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Measuring the Success of Boot Camps for Teenagers

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Juvenile boot camps have become a very popular disciplinary alternative for troubled teenagers since the 1990s. In addition to the explosion of popularity of boot camps for teenagers in dealing with juvenile delinquency, there has been as much controversy about how successful boot camps are at turning young people around. How successful the juvenile boot camp system has been in many ways depends on your point of view.

Statistically, juvenile boot camps across the board have had a pretty good rate of success. One variable that is used to measure the success of boot camps for teenagers is the rate of completion. That rate is a percentage of the number of teenagers who start a term at boot camp compared to the number that finish. The difference represents the number of kids who run away or have to be sent home for one reason or another.

The average completion rate for most juvenile boot camps is over 90%. The reason this value is important is that if a lot of teenager do not complete a boot camp schedule, that implies that the camp is being abusive or something else is wrong. Whatever the reason, if kids do not complete a program at a boot camp that they start, that defeats the purpose of a complete rehabilitation and the youth who wash out do not get the benefits of self esteem and pride that make it worth surviving a tough season of hard training in a boot camp setting.

Positive Impact on Delinquent Youth

From the court’s perspective, the success of the boot camp system is measured by the number of youth that boot camps keep out of the juvenile detention system. It is easy to declare a boot camp a failure if the teenager you get back still has attitude problems and has not changed from a troubled teenager to an emotionally healthy one.

Many times the benefits of a teenager’s time in boot camp become evident until weeks or months after the experience. Boot camps often recommend follow up training and counseling to help teenagers absorb and gain the value of what they experienced at a juvenile boot camp. If parents and other authorities assure that the transition from boot camp life back to “civilian” life is done with help and counseling for troubled teenagers, then the long term success rate of a boot camp experience will be realized.

Boot camps use an intense military style disciplinary system to “break” juvenile delinquent kids and then to remold them into youth who see the world differently. The benefits that are realized by the teenagers who go through this drastic kind of reorientation are many. Because youth are thrust into a situation where they are pushed through intense physical exercise and harsh demands, they develop discipline over the period of time they are in the boot camp that they would have never known otherwise.

At first that discipline is imposed on them.  But by the time they finish a long juvenile boot camp experience, they will come to enjoy being able to rise early, work hard all day and know the pleasure of hard work and accomplishment. This kind of reorientation goes home with the teenage boot camp attendees and change how they approach private life as well.

At a juvenile boot camp, teenagers are confronted with authority figures that are uncompromising in their demands and with rules that they cannot get around, defy or get out of. Living under that kind of system for a few months as they do at a juvenile boot camp teaches delinquent youth how to function under authority and the value of respecting leadership that is put over them and fulfilling the expectations put on them by society.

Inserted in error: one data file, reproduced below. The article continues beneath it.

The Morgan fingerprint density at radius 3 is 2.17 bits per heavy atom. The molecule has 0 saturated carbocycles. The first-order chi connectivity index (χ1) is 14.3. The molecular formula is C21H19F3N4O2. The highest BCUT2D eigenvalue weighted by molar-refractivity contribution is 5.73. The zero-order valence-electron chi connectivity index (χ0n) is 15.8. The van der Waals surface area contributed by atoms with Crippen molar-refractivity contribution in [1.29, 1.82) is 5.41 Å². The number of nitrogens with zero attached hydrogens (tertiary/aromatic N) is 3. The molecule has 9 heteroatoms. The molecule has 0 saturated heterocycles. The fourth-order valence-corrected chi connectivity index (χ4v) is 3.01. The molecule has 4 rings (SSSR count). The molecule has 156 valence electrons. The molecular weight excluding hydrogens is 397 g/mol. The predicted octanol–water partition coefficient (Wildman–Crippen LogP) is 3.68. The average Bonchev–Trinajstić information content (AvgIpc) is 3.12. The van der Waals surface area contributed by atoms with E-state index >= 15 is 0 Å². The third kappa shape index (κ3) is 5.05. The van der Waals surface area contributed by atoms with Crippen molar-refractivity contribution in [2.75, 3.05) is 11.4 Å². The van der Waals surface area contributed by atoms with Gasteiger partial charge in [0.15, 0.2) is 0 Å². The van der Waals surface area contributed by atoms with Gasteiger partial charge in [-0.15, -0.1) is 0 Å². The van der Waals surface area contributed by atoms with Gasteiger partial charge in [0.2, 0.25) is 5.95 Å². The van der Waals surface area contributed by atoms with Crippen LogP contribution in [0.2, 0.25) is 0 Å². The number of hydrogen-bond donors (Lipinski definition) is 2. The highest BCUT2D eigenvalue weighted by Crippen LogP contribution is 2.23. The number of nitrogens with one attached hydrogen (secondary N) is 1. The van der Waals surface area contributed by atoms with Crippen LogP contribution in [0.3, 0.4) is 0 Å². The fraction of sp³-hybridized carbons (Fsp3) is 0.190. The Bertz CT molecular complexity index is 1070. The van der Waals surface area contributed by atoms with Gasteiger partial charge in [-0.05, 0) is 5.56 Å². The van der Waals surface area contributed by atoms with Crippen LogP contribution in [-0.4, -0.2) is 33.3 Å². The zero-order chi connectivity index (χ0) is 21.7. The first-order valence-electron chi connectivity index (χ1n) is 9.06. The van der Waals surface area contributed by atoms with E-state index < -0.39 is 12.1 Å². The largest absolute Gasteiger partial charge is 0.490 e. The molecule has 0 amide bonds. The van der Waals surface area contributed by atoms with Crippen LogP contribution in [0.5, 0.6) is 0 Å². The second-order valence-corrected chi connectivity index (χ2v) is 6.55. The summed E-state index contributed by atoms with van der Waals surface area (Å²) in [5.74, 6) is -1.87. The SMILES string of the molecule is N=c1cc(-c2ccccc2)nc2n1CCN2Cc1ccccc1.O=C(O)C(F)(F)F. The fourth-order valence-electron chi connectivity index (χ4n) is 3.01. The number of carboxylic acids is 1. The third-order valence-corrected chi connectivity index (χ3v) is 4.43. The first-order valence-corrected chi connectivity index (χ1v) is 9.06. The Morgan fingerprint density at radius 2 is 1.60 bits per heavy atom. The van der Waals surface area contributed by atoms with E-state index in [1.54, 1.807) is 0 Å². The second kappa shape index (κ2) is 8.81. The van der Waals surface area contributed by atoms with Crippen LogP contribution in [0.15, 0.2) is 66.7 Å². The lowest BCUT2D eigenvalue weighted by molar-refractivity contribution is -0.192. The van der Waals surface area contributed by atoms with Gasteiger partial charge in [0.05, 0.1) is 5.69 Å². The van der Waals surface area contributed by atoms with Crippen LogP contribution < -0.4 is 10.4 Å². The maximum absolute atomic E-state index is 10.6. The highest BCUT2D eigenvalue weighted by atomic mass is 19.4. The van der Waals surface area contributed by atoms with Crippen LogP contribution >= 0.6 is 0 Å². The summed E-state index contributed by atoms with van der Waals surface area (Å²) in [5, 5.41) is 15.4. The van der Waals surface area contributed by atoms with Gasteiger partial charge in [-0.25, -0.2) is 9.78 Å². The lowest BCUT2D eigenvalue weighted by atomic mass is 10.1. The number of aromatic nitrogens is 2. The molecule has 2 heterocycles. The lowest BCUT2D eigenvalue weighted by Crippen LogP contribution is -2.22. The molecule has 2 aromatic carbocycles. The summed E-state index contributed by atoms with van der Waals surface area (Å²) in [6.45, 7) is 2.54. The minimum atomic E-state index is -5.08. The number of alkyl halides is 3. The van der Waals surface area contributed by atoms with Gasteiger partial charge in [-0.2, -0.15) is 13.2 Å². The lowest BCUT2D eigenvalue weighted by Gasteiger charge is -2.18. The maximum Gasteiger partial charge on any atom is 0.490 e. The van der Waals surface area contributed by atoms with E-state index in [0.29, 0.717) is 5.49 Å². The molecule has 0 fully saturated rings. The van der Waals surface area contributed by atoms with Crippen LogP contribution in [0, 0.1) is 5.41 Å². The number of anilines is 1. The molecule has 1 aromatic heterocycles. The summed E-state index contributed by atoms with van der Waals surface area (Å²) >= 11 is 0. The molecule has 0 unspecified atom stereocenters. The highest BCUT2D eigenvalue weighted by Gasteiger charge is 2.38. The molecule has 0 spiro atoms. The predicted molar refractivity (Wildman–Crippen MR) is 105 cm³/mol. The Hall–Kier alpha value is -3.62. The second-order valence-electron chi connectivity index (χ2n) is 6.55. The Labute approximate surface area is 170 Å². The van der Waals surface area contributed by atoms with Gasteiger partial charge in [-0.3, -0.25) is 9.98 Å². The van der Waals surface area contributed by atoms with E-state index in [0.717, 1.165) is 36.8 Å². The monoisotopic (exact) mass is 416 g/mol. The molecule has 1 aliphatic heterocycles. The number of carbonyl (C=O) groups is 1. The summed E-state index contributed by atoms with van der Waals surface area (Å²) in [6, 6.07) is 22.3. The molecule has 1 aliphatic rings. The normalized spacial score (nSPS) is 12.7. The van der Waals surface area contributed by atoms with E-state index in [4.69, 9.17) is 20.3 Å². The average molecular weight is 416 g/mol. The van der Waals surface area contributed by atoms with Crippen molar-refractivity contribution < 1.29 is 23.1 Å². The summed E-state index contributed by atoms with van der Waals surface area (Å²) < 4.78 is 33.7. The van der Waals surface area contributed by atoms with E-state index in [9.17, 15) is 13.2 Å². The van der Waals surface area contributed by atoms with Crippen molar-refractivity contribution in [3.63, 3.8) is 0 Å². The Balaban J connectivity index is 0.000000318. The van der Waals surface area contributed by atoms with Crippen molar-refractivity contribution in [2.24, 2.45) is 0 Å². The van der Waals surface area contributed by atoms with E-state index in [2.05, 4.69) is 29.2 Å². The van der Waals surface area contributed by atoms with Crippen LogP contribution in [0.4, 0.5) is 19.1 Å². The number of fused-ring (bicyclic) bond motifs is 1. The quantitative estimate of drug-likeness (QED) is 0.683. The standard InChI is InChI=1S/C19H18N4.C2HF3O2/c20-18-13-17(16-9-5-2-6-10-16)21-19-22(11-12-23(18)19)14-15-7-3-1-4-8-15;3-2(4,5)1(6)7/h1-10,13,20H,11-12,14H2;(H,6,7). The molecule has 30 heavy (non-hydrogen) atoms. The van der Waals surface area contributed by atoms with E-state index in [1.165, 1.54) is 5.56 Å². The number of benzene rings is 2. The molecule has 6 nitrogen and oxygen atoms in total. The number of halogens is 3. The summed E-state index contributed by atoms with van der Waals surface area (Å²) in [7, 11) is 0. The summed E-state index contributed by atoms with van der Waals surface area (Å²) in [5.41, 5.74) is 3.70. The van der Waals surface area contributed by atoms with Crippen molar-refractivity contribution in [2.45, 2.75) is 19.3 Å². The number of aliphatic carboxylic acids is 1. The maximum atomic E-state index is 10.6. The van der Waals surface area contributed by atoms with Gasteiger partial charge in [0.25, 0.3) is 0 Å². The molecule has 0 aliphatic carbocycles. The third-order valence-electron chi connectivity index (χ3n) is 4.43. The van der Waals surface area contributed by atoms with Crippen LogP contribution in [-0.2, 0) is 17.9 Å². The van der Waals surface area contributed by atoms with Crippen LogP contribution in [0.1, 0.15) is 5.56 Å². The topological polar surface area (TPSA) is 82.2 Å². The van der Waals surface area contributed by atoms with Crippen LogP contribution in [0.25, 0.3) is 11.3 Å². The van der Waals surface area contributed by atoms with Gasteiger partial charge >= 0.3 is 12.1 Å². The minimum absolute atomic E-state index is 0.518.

When teenagers come out of a juvenile boot camp experience, they bring with them a laundry list of positive effects that stay with them for life. They come out of boot camp with a new feeling of self esteem and pride because they were faced with challenges that were far more than they could endure. But they did endure and then they prevailed against those impossible challenges. There will never be challenge in life that will defeat them after that kind of experience.

The Real Measure of Success

The real measure of success of boot camps for teenager does not lie with the legal system or in statistics about how well boot camps perform all over the nation. The real measure of a juvenile boot camp is done by parents of teenagers who go into the boot camp experience and come out changed people. The real measure of how well a boot camp can do is also measured one camp at a time. It doesn’t matter to a parent in Illinois how good the boot camps in Texas are. It matters who good the boot camp they will be sending their own child to is at achieving the goals of changing a troubled teenager into one who is ready to take on life’s challenges and succeed.

As a parent, the way you evaluate that kind of success is by witnessing how well the boot camp you may send your child to has done with youth in your community. Recommendations by local youth workers and by other parents are the strongest measure of success there is. Then when you finally give your son or daughter the chance to go to a juvenile boot camp and you see a teenager come home changed for the better and ready to become a productive member of the family, at school and in society, that is all the success any parent needs to measure.

Here are additional resources you might be interested in:

A Day in the Life of a Teenager in Boot Camp

The Lessons That Are Learned at a Teen Boot Camp

What is the Purpose of Juvenile Boot Camps?

Do you believe your child needs help, does he or she need "a lesson" or "to get some discipline"?
Boot Camps for Troubled Teens Are Not the Answer.
We DO NOT endorse teen boot camps because they were proven ineffective and dangerous. Learn More!

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